When the month of June finally rolled around, the first thing I thought of was my amazing sister’s upcoming birthday on the 6th;what I would get her, how we would celebrate, and which kind of cake I would make. Then I basked in the fantastic thought of winter term classes coming to an end and having the next few months “off” to enjoy the rare sunny days with Taylor. That’s when the commercials of happy children with their fathers infiltrated my television; crap, it’s also the month for Father’s Day.
Some single moms have great relationships with their co-baby-maker, which makes it easier to celebrate those types of days. I, on the other hand, am not one of those single moms and thankfully, he is not a part of our lives. To be honest, it’s a huge blessing that he is not. Taylor and I have grown into such a fun, loving, and happy little family over these past couple of years, I wouldn’t change a thing (except maybe winning the lotto at some point). Last year around this time I didn’t have much to worry about in regards to Father’s Day; T was still trying to figure out how to sit-up, let alone have a realization that she doesn’t have a father figure in her life. But now that she’s comprehending more and more, I’ve been asking myself: how do I deal with Father’s Day as she gets older? Do I ignore it completely (that seems a little immature)? Do I make it all about me (still immature)? Or…should we be able to talk openly about it, but handle it as just a normal day (that sounds better)?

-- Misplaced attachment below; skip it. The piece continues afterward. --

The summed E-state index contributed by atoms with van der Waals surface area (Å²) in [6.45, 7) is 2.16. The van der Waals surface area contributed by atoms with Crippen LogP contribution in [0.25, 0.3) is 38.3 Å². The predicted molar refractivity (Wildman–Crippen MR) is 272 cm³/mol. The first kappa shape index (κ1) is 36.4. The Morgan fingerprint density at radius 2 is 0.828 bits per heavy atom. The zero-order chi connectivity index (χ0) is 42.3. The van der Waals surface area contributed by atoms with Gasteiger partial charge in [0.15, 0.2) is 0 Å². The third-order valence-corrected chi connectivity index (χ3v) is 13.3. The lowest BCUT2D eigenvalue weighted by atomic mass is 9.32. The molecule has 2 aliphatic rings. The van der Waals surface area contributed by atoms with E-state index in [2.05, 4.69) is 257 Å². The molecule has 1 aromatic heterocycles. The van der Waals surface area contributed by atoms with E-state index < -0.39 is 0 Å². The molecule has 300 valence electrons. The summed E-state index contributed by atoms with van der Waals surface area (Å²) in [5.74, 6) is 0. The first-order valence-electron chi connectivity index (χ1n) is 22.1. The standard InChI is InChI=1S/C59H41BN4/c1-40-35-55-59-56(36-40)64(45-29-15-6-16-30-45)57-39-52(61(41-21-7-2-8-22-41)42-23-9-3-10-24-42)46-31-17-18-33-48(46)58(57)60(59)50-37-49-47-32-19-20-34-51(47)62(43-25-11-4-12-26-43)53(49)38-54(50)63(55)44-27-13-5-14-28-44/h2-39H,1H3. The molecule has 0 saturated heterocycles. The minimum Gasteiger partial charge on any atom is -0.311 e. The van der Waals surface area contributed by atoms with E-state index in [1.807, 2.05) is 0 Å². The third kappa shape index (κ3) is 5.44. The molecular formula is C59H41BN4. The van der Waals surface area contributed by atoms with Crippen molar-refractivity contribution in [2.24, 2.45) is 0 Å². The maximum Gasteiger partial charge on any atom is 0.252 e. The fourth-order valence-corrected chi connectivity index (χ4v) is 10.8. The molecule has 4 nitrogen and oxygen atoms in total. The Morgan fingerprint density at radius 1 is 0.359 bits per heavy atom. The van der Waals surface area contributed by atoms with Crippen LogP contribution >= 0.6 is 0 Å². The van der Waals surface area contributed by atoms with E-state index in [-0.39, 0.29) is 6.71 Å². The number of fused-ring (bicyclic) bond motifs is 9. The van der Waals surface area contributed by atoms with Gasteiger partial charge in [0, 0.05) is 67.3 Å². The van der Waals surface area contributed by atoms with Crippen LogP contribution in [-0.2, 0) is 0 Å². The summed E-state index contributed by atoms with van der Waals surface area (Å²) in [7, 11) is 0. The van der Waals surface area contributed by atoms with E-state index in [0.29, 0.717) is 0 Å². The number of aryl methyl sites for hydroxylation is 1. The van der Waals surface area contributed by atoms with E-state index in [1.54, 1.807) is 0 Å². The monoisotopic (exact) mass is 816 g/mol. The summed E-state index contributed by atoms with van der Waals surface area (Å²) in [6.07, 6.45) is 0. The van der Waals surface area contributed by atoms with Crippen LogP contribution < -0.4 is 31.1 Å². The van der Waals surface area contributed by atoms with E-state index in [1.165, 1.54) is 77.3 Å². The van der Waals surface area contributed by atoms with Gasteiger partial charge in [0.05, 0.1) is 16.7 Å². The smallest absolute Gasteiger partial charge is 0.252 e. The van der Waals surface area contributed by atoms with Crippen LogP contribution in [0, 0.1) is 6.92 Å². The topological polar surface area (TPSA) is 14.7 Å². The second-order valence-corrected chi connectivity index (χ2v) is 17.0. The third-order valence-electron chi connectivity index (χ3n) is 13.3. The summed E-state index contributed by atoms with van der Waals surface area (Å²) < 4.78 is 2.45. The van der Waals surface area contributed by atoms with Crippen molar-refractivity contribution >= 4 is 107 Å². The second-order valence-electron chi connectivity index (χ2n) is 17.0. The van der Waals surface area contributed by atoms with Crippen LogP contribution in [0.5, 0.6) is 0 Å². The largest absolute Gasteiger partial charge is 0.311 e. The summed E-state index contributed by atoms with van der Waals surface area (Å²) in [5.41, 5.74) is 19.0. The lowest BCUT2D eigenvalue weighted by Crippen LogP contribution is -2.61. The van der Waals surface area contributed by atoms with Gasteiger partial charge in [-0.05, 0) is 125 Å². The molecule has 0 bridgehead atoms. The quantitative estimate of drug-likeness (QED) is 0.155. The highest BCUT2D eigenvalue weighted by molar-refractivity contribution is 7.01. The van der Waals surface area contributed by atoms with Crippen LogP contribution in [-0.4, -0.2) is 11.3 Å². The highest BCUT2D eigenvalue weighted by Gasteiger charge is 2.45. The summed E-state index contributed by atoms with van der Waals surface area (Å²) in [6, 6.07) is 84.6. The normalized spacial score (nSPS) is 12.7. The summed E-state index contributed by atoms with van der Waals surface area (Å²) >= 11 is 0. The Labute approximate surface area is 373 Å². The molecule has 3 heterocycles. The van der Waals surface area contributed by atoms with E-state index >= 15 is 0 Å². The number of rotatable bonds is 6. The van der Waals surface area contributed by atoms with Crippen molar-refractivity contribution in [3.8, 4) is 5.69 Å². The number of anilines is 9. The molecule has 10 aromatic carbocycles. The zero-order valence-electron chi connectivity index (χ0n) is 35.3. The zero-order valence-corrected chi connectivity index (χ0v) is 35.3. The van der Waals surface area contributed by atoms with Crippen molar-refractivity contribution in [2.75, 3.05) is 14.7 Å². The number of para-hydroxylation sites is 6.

I was causally reading an article about someone who was nearing 40, hadn’t found a steady man in her life, and had chosen to be artificially inseminated. When her daughter grew older, she was asked, “Mommy, do I have a daddy?”, and she answered, “No, but you have a mommy, a grandma, and two dogs.” I really liked her response, it was positive but direct. I have no clue what the future brings, so I’m not sure what she will be curious about, but while tailoring it to her age, I want to be able to tell her the truth: someone helped make you, but mommy is here to love you and help you grow. Most of society feels that we need the white-picket-fence mentality to have a happy family. But as Rosie O’Donnell puts it as a title for her documentary…A Family, Is a Family, Is a Family. Children need to be surrounded by people who love them and Taylor has just that: a Mommy who loves her more than anything in this entire world, a Grammy who would drop anything she was doing just to come snuggle her, three incredible biological aunties, one very special auntie Franki, and her cat Olie. I’m sure at some point I’ll meet a man who surpasses my standards and who can be an amazing male influence for Taylor…and when I get to that point it’ll be a whole other ballgame. But until then, Taylor and I are going to celebrate that day together as our own perfect little family.